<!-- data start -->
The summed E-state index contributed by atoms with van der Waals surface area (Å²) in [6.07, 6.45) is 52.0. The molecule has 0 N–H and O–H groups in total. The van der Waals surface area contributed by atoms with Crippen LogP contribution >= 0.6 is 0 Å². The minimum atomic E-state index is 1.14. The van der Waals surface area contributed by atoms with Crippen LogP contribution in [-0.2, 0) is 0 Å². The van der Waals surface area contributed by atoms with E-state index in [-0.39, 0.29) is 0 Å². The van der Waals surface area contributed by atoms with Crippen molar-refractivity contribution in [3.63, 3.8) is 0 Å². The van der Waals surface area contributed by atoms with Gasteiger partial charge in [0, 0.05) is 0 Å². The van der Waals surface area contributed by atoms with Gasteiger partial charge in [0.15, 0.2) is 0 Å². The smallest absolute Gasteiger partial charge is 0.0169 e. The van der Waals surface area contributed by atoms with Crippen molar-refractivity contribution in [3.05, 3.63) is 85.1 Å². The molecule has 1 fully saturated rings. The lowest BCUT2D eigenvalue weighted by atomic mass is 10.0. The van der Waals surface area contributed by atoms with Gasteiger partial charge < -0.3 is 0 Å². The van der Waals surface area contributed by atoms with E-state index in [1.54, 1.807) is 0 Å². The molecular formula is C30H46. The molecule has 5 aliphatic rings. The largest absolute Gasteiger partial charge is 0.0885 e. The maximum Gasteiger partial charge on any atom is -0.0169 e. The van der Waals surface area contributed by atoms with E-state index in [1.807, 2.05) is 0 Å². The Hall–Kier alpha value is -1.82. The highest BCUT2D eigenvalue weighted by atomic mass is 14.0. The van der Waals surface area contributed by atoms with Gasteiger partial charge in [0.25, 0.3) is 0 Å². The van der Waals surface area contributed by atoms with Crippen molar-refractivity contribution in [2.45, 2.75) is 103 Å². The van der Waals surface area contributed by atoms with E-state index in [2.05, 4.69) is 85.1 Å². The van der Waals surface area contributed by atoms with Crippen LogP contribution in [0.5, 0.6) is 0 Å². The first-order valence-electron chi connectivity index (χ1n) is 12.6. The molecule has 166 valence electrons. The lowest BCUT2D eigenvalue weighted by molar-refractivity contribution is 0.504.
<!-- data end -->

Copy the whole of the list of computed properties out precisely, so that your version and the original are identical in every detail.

The summed E-state index contributed by atoms with van der Waals surface area (Å²) in [6.07, 6.45) is 52.0. The molecule has 0 N–H and O–H groups in total. The van der Waals surface area contributed by atoms with Crippen LogP contribution >= 0.6 is 0 Å². The minimum atomic E-state index is 1.14. The van der Waals surface area contributed by atoms with Crippen LogP contribution in [-0.2, 0) is 0 Å². The van der Waals surface area contributed by atoms with E-state index in [-0.39, 0.29) is 0 Å². The van der Waals surface area contributed by atoms with Crippen molar-refractivity contribution in [3.63, 3.8) is 0 Å². The van der Waals surface area contributed by atoms with Gasteiger partial charge in [0, 0.05) is 0 Å². The van der Waals surface area contributed by atoms with Gasteiger partial charge in [0.15, 0.2) is 0 Å². The smallest absolute Gasteiger partial charge is 0.0169 e. The van der Waals surface area contributed by atoms with Crippen molar-refractivity contribution in [3.05, 3.63) is 85.1 Å². The molecule has 1 fully saturated rings. The lowest BCUT2D eigenvalue weighted by atomic mass is 10.0. The van der Waals surface area contributed by atoms with Gasteiger partial charge < -0.3 is 0 Å². The van der Waals surface area contributed by atoms with E-state index in [1.54, 1.807) is 0 Å². The molecular formula is C30H46. The molecule has 5 aliphatic rings. The largest absolute Gasteiger partial charge is 0.0885 e. The maximum Gasteiger partial charge on any atom is -0.0169 e. The van der Waals surface area contributed by atoms with E-state index in [1.807, 2.05) is 0 Å². The Hall–Kier alpha value is -1.82. The highest BCUT2D eigenvalue weighted by atomic mass is 14.0. The van der Waals surface area contributed by atoms with Gasteiger partial charge in [0.25, 0.3) is 0 Å². The van der Waals surface area contributed by atoms with Crippen molar-refractivity contribution in [2.45, 2.75) is 103 Å². The van der Waals surface area contributed by atoms with E-state index in [2.05, 4.69) is 85.1 Å². The van der Waals surface area contributed by atoms with Crippen LogP contribution in [0.5, 0.6) is 0 Å². The first-order valence-electron chi connectivity index (χ1n) is 12.6. The molecule has 166 valence electrons. The lowest BCUT2D eigenvalue weighted by molar-refractivity contribution is 0.504.